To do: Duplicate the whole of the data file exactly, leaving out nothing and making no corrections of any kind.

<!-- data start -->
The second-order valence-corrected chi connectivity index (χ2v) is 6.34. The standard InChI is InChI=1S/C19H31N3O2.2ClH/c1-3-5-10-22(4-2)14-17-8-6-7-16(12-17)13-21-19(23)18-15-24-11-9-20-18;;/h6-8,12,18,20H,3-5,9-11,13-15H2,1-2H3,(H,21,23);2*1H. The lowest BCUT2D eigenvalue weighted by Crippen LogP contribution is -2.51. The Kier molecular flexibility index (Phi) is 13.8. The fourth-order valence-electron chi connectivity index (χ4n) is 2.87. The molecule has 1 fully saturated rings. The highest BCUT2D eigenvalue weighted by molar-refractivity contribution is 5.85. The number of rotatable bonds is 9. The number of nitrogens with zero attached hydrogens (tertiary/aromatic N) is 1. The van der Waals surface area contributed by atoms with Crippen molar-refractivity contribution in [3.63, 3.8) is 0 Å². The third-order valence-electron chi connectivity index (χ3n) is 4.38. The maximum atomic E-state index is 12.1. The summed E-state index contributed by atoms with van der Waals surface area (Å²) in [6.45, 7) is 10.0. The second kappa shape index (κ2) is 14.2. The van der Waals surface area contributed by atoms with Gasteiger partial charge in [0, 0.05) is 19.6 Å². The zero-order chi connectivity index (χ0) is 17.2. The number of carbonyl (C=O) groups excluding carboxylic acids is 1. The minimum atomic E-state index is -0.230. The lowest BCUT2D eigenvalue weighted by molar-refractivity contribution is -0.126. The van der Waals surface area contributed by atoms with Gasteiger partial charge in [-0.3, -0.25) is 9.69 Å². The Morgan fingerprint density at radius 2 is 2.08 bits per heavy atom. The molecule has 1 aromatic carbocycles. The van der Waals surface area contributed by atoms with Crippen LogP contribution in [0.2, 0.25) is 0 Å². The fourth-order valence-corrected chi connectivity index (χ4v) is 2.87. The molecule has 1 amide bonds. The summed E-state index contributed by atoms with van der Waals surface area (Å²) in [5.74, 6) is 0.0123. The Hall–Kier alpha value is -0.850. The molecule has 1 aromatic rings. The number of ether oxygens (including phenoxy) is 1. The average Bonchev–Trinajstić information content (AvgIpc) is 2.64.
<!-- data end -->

The second-order valence-corrected chi connectivity index (χ2v) is 6.34. The standard InChI is InChI=1S/C19H31N3O2.2ClH/c1-3-5-10-22(4-2)14-17-8-6-7-16(12-17)13-21-19(23)18-15-24-11-9-20-18;;/h6-8,12,18,20H,3-5,9-11,13-15H2,1-2H3,(H,21,23);2*1H. The lowest BCUT2D eigenvalue weighted by Crippen LogP contribution is -2.51. The Kier molecular flexibility index (Phi) is 13.8. The fourth-order valence-electron chi connectivity index (χ4n) is 2.87. The molecule has 1 fully saturated rings. The highest BCUT2D eigenvalue weighted by molar-refractivity contribution is 5.85. The number of rotatable bonds is 9. The number of nitrogens with zero attached hydrogens (tertiary/aromatic N) is 1. The van der Waals surface area contributed by atoms with Crippen molar-refractivity contribution in [3.63, 3.8) is 0 Å². The third-order valence-electron chi connectivity index (χ3n) is 4.38. The maximum atomic E-state index is 12.1. The summed E-state index contributed by atoms with van der Waals surface area (Å²) in [6.45, 7) is 10.0. The second kappa shape index (κ2) is 14.2. The van der Waals surface area contributed by atoms with Gasteiger partial charge in [0, 0.05) is 19.6 Å². The zero-order chi connectivity index (χ0) is 17.2. The number of carbonyl (C=O) groups excluding carboxylic acids is 1. The minimum atomic E-state index is -0.230. The lowest BCUT2D eigenvalue weighted by molar-refractivity contribution is -0.126. The van der Waals surface area contributed by atoms with Gasteiger partial charge in [-0.3, -0.25) is 9.69 Å². The Morgan fingerprint density at radius 2 is 2.08 bits per heavy atom. The molecule has 1 aromatic carbocycles. The van der Waals surface area contributed by atoms with Crippen LogP contribution in [0.2, 0.25) is 0 Å². The fourth-order valence-corrected chi connectivity index (χ4v) is 2.87. The molecule has 1 amide bonds. The summed E-state index contributed by atoms with van der Waals surface area (Å²) in [5.74, 6) is 0.0123. The Hall–Kier alpha value is -0.850. The molecule has 1 aromatic rings. The number of ether oxygens (including phenoxy) is 1. The average Bonchev–Trinajstić information content (AvgIpc) is 2.64.